Almost a third — 28% — of the female doctors surveyed in 2016 who experienced fertility challenges said they would have begun trying to conceive earlier if they could have seen what lay ahead. Close to the same number — 29% — said they experienced diminished ovarian reserve, a condition in which their fertility challenge was linked to having fewer eggs in the body. This condition is largely associated with age.
But delaying reproduction is only part of the puzzle.
Even after adjusting for age, female physicians have higher rates of infertility. Perhaps this is due to female doctors facing high rates of stress at work that put a strain on the body and can affect reproduction as a whole. Those who opt to start a family before residency is complete may face irregular work schedules and long, grueling shifts that can put intense strain on anyone’s body, but prove especially hard for someone who is pregnant.
Together, all of these factors can have a significant impact on the fertility of a female doctor.
How can female doctors preserve their fertility?
The numbers may seem a little daunting, especially if you’re in medical school or the midst of your residency. So what can women do about it?
An infertility task force now exists as part of the American Medical Women’s Association to find answers to this problem plaguing women in medicine, and individual doctors around the country have been working to advocate for improved fertility education and fertility insurance coverage for their peers.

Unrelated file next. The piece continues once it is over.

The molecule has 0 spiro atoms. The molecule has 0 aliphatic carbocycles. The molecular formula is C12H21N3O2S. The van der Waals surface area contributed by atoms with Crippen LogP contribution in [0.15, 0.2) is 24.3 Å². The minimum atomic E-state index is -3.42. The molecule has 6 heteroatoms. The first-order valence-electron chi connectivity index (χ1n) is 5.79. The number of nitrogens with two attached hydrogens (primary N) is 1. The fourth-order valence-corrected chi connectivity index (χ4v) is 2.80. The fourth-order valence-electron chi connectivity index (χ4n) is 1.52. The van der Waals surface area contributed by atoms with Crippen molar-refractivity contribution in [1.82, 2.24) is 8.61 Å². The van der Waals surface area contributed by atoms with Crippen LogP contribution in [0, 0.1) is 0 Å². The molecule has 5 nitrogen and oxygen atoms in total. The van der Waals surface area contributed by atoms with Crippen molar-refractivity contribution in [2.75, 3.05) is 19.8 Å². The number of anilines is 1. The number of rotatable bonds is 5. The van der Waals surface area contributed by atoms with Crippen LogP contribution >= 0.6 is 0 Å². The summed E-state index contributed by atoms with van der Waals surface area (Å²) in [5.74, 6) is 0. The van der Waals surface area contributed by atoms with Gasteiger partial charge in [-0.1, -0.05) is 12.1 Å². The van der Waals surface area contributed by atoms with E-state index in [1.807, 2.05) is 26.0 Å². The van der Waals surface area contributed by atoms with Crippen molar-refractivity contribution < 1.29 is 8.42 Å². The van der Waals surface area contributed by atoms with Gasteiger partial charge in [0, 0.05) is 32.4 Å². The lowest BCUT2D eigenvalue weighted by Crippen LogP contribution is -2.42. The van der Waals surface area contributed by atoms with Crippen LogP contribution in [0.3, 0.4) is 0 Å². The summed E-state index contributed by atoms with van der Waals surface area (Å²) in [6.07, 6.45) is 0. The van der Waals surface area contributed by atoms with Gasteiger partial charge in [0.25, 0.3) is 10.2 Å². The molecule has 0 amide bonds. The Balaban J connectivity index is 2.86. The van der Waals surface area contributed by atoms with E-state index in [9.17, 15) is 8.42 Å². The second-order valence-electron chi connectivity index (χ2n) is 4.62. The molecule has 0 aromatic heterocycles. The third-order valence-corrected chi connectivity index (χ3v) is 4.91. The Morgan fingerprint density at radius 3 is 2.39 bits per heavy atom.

One of the chief criticisms of the current system comes from Dr. Areila Marshall, one of the founders of the AMWA task force, who wrote about the issue in the journal Academic Medicine in 2020 calling for better awareness of egg, embryo, and sperm cryopreservation.
Marshall echoed a wish expressed by a number of the physicians who took part in the original 2016 survey: 7% of those doctors said they wished they had known to use cryopreservation to extend their fertility.
For female doctors who don’t know when — or even if — they want to conceive, egg freezing can be a viable option.
Freezing is not a guarantee that you will have a baby down the line. It simply means that eggs will be there, waiting, if you decide at some point in the future that you wish to explore conception.
At Freeze by Co, we are committed to giving women the opportunity to have more control over their reproductive choices. Here women have a variety of paths they can choose from when it comes to egg freezing – whether they’re looking to freeze eggs now or have already frozen some of their eggs.
Members of our Split program even freeze for free when they give half of their eggs to intended parents who cannot otherwise conceive.
Women should not have to choose between a dream of pursuing a career in medicine and making reproductive decisions on their own timeline. Egg freezing gives women the power to make more choices about her own body.